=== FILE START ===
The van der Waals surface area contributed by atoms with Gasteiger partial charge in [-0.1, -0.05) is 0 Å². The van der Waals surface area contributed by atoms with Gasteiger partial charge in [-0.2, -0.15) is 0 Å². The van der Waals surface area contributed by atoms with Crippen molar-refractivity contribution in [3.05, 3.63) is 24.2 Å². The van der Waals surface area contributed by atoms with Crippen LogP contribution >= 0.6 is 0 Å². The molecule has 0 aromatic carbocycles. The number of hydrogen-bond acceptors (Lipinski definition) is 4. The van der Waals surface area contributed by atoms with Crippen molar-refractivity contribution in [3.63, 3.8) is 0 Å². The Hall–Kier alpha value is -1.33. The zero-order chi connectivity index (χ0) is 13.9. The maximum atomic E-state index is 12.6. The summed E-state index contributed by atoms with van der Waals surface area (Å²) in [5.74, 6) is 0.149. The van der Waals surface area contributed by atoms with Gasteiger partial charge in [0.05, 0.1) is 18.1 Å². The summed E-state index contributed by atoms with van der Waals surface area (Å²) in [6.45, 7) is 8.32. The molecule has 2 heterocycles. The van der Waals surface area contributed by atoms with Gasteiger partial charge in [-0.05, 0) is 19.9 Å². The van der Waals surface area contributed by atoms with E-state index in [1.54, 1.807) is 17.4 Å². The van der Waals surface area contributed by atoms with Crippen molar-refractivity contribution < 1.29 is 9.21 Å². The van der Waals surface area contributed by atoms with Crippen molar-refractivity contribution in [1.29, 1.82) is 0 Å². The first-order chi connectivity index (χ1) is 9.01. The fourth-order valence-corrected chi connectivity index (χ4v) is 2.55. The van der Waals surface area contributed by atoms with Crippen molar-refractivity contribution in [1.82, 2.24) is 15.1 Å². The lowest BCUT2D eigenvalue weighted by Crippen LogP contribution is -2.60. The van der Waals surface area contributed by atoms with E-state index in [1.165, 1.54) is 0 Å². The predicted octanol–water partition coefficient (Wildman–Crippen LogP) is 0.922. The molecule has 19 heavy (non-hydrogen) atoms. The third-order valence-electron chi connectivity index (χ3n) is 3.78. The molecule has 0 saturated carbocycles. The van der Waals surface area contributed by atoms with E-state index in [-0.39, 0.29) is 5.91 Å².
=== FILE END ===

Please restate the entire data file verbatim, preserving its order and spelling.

The van der Waals surface area contributed by atoms with Gasteiger partial charge in [-0.1, -0.05) is 0 Å². The van der Waals surface area contributed by atoms with Gasteiger partial charge in [-0.2, -0.15) is 0 Å². The van der Waals surface area contributed by atoms with Crippen molar-refractivity contribution in [3.05, 3.63) is 24.2 Å². The van der Waals surface area contributed by atoms with Crippen LogP contribution >= 0.6 is 0 Å². The molecule has 0 aromatic carbocycles. The number of hydrogen-bond acceptors (Lipinski definition) is 4. The van der Waals surface area contributed by atoms with Crippen molar-refractivity contribution in [3.63, 3.8) is 0 Å². The Hall–Kier alpha value is -1.33. The zero-order chi connectivity index (χ0) is 13.9. The maximum atomic E-state index is 12.6. The summed E-state index contributed by atoms with van der Waals surface area (Å²) in [5.74, 6) is 0.149. The van der Waals surface area contributed by atoms with Gasteiger partial charge in [0.05, 0.1) is 18.1 Å². The summed E-state index contributed by atoms with van der Waals surface area (Å²) in [6.45, 7) is 8.32. The molecule has 2 heterocycles. The van der Waals surface area contributed by atoms with Gasteiger partial charge in [-0.05, 0) is 19.9 Å². The van der Waals surface area contributed by atoms with E-state index in [1.54, 1.807) is 17.4 Å². The van der Waals surface area contributed by atoms with Crippen molar-refractivity contribution < 1.29 is 9.21 Å². The van der Waals surface area contributed by atoms with Crippen molar-refractivity contribution in [1.29, 1.82) is 0 Å². The first-order chi connectivity index (χ1) is 9.01. The fourth-order valence-corrected chi connectivity index (χ4v) is 2.55. The van der Waals surface area contributed by atoms with Crippen molar-refractivity contribution in [1.82, 2.24) is 15.1 Å². The lowest BCUT2D eigenvalue weighted by Crippen LogP contribution is -2.60. The van der Waals surface area contributed by atoms with E-state index in [1.165, 1.54) is 0 Å². The predicted octanol–water partition coefficient (Wildman–Crippen LogP) is 0.922. The molecule has 19 heavy (non-hydrogen) atoms. The third-order valence-electron chi connectivity index (χ3n) is 3.78. The molecule has 0 saturated carbocycles. The van der Waals surface area contributed by atoms with E-state index in [-0.39, 0.29) is 5.91 Å².